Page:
You think it would be more "Christian" to revert back to the previous homosexual domestic partner-only benefit policies, and take benefits away from those new categories of govt employees who are now eligible but weren't before?

cheesehead said...

I read this this morning and got really, really angry!

Choralgirl said...

Chik--I'm so sorry. It's exhausting and kind of depressing to always be wondering where the next arrow is coming from.

Anonymous--I humbly ask that you try to see this ruling from a gay person's POV...having to argue in church, in court, in our families of origin, and in the workplace that our relationships are really not different from straight relationships. We raise kids, we do the dishes, we take the recyclables to the curb.

It's insulting to be told that the institution of marriage needs "defending" from the likes of us, who are just trying to live our lives in peace. Please don't try to paint this effort as one to "help" us and our families. We've been on the receiving end of this kind of "help" too long to not recognize it for what it is.

Grace and peace to you.

Cecilia said...

Anonymous seems to be saying that glbt folks have not lost these benefits... is that true? I'm not in your state... just wondering.

Pax, C.

LutheranChik said...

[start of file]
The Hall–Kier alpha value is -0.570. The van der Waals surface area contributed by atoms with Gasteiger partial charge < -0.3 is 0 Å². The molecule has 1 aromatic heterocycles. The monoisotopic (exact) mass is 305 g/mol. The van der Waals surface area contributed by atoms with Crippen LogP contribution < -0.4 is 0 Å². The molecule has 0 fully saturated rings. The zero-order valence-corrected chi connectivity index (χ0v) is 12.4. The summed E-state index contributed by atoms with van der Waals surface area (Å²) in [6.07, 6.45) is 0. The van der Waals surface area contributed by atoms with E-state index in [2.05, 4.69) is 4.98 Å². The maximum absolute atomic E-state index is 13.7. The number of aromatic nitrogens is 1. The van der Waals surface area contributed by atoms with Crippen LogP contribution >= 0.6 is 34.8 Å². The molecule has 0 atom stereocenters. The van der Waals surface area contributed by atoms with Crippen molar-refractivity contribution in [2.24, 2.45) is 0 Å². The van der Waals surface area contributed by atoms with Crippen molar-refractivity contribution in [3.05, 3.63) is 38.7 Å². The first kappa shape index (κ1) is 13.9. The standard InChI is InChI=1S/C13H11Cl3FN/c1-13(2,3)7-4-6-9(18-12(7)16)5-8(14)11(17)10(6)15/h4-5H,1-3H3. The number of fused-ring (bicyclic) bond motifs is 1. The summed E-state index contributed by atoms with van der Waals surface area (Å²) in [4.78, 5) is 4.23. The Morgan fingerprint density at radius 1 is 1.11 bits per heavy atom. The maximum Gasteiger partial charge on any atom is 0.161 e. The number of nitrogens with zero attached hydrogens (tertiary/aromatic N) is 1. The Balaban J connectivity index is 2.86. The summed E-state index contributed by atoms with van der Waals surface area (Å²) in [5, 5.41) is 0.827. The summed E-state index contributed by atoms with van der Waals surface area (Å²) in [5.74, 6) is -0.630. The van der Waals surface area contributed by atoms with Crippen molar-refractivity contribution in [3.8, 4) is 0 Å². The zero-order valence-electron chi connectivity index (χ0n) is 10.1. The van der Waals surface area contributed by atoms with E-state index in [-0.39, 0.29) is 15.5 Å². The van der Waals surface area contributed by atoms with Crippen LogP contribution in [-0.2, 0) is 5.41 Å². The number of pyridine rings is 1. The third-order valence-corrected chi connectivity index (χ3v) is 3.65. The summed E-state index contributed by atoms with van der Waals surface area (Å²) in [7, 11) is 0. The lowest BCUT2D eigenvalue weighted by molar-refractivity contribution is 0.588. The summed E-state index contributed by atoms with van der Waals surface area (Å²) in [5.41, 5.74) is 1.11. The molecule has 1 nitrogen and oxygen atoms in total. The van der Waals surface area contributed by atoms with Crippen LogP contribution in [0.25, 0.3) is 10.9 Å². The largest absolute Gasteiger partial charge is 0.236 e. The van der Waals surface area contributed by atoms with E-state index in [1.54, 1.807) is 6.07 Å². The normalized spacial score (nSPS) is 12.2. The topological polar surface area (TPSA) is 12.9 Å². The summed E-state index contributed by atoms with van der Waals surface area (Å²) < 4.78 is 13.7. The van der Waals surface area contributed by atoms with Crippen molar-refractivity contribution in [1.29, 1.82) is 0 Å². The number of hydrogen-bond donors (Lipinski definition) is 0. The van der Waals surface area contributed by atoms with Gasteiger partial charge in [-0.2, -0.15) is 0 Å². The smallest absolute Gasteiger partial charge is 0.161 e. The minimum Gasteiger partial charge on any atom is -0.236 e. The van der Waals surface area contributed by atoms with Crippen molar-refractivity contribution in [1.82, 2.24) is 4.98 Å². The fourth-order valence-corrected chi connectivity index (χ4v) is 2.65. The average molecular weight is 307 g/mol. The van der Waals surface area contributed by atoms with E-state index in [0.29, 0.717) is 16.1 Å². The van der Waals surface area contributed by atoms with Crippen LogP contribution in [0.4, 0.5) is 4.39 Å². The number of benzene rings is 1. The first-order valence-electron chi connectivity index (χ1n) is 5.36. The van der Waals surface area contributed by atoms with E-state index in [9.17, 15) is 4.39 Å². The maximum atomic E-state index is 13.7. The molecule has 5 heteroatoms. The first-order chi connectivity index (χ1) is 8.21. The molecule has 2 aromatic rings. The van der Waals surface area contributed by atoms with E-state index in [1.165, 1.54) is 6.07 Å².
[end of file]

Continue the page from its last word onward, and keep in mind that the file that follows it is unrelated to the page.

I too am wondering why my legally married friends need "protecting" from my partner and myself. I guess it's from that whole nefarious "Gay Agenda." Hmmm...let's my household our gay agenda today includes breakfast; working in a community-based nonprofit that helps people (and paying the taxes that help more people); buying food from local farmers and our food coop; vacuuming; laundry; attending our church's Mother-Daughter banquet, having fun and taking pix for the church website; probably washing the dogs after they take an unauthorized dip in the pond; and maybe, if we're not too tired at the end of the day, playing Wii darts. My God -- no wonder the straight folks need protecting! ROFLMAO. Hey, Anonymous: How about if we wear bells, too, so you know we're coming in your direction and can get safely out of the way. [rolling eyes]